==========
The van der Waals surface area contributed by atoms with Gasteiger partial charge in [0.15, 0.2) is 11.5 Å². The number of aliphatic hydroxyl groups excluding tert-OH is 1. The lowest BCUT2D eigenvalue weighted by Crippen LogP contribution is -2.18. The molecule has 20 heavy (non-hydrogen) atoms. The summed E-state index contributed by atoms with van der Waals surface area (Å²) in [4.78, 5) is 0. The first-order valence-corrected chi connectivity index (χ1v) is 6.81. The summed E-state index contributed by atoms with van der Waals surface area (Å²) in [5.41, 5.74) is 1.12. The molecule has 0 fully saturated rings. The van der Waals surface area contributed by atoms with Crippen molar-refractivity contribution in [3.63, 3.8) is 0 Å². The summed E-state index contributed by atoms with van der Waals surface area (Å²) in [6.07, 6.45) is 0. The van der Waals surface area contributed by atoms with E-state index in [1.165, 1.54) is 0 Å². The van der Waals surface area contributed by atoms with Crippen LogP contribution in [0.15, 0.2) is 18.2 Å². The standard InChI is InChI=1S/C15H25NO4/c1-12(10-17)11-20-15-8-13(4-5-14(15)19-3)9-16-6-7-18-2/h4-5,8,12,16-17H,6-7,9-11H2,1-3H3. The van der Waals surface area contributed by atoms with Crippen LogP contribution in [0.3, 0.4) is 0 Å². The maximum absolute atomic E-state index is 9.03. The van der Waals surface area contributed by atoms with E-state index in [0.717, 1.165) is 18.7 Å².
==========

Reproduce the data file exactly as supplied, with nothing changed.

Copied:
The van der Waals surface area contributed by atoms with Gasteiger partial charge in [0.15, 0.2) is 11.5 Å². The number of aliphatic hydroxyl groups excluding tert-OH is 1. The lowest BCUT2D eigenvalue weighted by Crippen LogP contribution is -2.18. The molecule has 20 heavy (non-hydrogen) atoms. The summed E-state index contributed by atoms with van der Waals surface area (Å²) in [4.78, 5) is 0. The first-order valence-corrected chi connectivity index (χ1v) is 6.81. The summed E-state index contributed by atoms with van der Waals surface area (Å²) in [5.41, 5.74) is 1.12. The molecule has 0 fully saturated rings. The van der Waals surface area contributed by atoms with Crippen molar-refractivity contribution in [3.63, 3.8) is 0 Å². The summed E-state index contributed by atoms with van der Waals surface area (Å²) in [6.07, 6.45) is 0. The van der Waals surface area contributed by atoms with E-state index in [1.165, 1.54) is 0 Å². The van der Waals surface area contributed by atoms with Crippen LogP contribution in [0.15, 0.2) is 18.2 Å². The standard InChI is InChI=1S/C15H25NO4/c1-12(10-17)11-20-15-8-13(4-5-14(15)19-3)9-16-6-7-18-2/h4-5,8,12,16-17H,6-7,9-11H2,1-3H3. The van der Waals surface area contributed by atoms with Crippen LogP contribution in [0.3, 0.4) is 0 Å². The maximum absolute atomic E-state index is 9.03. The van der Waals surface area contributed by atoms with E-state index in [0.717, 1.165) is 18.7 Å².